Le Nozze Di Figaro Analysis

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Le nozze di Figaro is an opera buffa (comic opera) that was composed by Wolfgang Amadeus Mozart in 1786 during his time in Vienna, with an Italian libretto written by Lorenzo da Ponte. It was originally a play, written by Pierre-Augustin Beaumarchais, called La folle journée, ou Le mariage de Figaro. Due to how scandalous the play was, Beaumarchais’s play was not allowed to be performed in Vienna, but after the composition of the opera by Mozart and the writing of the libretto by da Ponte, the emperor allowed it to be performed on stage. Their version contained social tensions Following the original publication (known as the autograph score), Le nozze di Figaro was replicated by copyists. However, there were changes made in some of the…show more content…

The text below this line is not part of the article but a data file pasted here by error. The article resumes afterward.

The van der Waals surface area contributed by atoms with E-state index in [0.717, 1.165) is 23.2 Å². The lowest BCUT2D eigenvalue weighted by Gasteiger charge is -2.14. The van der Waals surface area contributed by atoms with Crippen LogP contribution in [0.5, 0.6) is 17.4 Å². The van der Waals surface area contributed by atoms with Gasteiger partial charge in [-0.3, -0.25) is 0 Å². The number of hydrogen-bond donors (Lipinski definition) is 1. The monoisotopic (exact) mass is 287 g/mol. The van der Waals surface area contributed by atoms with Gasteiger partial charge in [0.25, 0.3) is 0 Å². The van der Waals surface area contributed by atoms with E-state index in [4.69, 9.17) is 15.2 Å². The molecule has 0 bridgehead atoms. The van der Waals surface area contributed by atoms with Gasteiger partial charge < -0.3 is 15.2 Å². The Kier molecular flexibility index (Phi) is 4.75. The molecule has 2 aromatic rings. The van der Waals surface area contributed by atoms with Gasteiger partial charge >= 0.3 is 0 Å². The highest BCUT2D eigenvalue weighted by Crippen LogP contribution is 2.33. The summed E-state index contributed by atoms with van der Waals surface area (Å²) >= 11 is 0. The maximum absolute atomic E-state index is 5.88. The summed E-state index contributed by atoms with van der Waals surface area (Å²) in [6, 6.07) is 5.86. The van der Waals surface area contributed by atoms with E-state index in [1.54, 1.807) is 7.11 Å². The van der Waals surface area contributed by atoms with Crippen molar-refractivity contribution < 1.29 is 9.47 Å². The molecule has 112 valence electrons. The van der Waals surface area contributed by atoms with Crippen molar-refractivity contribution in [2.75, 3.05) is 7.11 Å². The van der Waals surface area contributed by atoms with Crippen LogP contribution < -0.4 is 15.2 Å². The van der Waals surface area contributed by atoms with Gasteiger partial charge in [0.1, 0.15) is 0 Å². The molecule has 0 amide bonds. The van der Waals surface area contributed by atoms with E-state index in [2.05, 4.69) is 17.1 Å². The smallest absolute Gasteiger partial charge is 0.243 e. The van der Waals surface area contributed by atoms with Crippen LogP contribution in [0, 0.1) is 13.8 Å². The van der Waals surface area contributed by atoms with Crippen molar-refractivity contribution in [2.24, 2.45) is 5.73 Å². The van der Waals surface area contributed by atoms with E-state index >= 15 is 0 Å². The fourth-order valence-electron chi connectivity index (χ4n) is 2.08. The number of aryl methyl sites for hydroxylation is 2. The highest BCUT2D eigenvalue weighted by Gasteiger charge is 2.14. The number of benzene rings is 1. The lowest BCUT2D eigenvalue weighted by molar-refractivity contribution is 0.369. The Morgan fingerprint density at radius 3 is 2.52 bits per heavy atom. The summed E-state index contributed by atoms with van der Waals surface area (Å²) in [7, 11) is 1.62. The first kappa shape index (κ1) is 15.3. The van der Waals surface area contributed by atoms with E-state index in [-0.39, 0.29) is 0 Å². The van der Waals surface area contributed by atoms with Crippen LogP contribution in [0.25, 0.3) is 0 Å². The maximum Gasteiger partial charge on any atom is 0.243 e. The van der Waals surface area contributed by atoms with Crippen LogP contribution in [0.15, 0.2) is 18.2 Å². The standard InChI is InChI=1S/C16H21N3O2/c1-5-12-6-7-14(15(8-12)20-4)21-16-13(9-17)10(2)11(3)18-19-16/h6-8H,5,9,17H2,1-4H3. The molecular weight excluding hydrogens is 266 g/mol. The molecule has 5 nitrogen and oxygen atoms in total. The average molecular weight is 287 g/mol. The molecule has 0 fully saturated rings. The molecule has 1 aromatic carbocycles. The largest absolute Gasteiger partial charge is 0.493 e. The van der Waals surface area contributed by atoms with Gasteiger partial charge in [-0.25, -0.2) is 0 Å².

The characters can be organized by social class, with Antonio, Barbarina, Susanna, Figaro and Marcellina in the lowest class, Bartolo, Basilio, and (Don) Curzio in the middle class, and The Count, Countess, and Cerubino in the upper class. During this time period, a “family” was defined by the whole household. However, Don Curzio is not seen as a family member, giving him a smaller role than the other characters. Da Ponte demonstrates this concept in his libretto by making Figaro and Susanna having to ask the Count to get married. Throughout the opera, the social tensions are either put up with or the individual “tries to break the bonds of his caste,” similar to a “fight or flight” response. The men tended to deal with the situations in the opera while the women try to disassociate with their caste. The is the case for women because in the late eighteenth century, upper classes were more “feminine” in the way that fashion was one of the central identifying factors. In addition, women are beginning to be seen as more intellectual beings during this century. It was much easier for women to break the barriers to the caste, and blend with those of an upper class. This opera demonstrates this by practically making the class of Susanna and the Countess indistinguishable. This effect is not evident in the male counterparts, as Figaro and Susanna have encounters with the Countess and the Count, respectively, but the perception of their class is distinctly contrasted. Through the presentation of social tensions between characters, the social situation of Vienna in the late eighteenth century was shown through the
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